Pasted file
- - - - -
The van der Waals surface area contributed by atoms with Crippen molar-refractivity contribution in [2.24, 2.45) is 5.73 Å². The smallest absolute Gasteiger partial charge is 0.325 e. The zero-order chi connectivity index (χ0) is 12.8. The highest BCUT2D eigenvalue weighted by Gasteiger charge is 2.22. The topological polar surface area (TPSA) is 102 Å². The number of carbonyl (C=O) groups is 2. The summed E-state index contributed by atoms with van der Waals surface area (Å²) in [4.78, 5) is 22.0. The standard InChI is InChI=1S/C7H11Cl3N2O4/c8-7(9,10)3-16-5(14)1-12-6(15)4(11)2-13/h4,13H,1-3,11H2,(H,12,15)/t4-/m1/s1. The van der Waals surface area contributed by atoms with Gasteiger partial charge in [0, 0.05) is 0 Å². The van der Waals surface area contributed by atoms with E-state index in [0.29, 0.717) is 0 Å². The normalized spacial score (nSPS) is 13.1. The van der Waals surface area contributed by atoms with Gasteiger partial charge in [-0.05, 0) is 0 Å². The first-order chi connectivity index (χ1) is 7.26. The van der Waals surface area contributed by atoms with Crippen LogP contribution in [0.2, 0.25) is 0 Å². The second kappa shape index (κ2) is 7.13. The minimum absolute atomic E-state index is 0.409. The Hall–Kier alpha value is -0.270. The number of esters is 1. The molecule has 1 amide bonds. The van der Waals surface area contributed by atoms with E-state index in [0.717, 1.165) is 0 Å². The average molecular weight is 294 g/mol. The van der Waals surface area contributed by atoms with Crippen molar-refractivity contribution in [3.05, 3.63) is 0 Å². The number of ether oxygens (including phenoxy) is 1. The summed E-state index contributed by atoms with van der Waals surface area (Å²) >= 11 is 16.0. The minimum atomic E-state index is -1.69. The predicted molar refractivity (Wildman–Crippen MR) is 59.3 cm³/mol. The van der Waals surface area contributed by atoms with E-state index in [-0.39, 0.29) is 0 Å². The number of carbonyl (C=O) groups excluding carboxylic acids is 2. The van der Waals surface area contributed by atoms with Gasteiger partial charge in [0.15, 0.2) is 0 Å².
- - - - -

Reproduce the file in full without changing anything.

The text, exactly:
The van der Waals surface area contributed by atoms with Crippen molar-refractivity contribution in [2.24, 2.45) is 5.73 Å². The smallest absolute Gasteiger partial charge is 0.325 e. The zero-order chi connectivity index (χ0) is 12.8. The highest BCUT2D eigenvalue weighted by Gasteiger charge is 2.22. The topological polar surface area (TPSA) is 102 Å². The number of carbonyl (C=O) groups is 2. The summed E-state index contributed by atoms with van der Waals surface area (Å²) in [4.78, 5) is 22.0. The standard InChI is InChI=1S/C7H11Cl3N2O4/c8-7(9,10)3-16-5(14)1-12-6(15)4(11)2-13/h4,13H,1-3,11H2,(H,12,15)/t4-/m1/s1. The van der Waals surface area contributed by atoms with Gasteiger partial charge in [0, 0.05) is 0 Å². The van der Waals surface area contributed by atoms with E-state index in [0.29, 0.717) is 0 Å². The normalized spacial score (nSPS) is 13.1. The van der Waals surface area contributed by atoms with Gasteiger partial charge in [-0.05, 0) is 0 Å². The first-order chi connectivity index (χ1) is 7.26. The van der Waals surface area contributed by atoms with Crippen LogP contribution in [0.2, 0.25) is 0 Å². The second kappa shape index (κ2) is 7.13. The minimum absolute atomic E-state index is 0.409. The Hall–Kier alpha value is -0.270. The number of esters is 1. The molecule has 1 amide bonds. The van der Waals surface area contributed by atoms with E-state index in [0.717, 1.165) is 0 Å². The average molecular weight is 294 g/mol. The van der Waals surface area contributed by atoms with Crippen molar-refractivity contribution in [3.05, 3.63) is 0 Å². The number of ether oxygens (including phenoxy) is 1. The summed E-state index contributed by atoms with van der Waals surface area (Å²) >= 11 is 16.0. The minimum atomic E-state index is -1.69. The predicted molar refractivity (Wildman–Crippen MR) is 59.3 cm³/mol. The van der Waals surface area contributed by atoms with E-state index in [-0.39, 0.29) is 0 Å². The number of carbonyl (C=O) groups excluding carboxylic acids is 2. The van der Waals surface area contributed by atoms with Gasteiger partial charge in [0.15, 0.2) is 0 Å².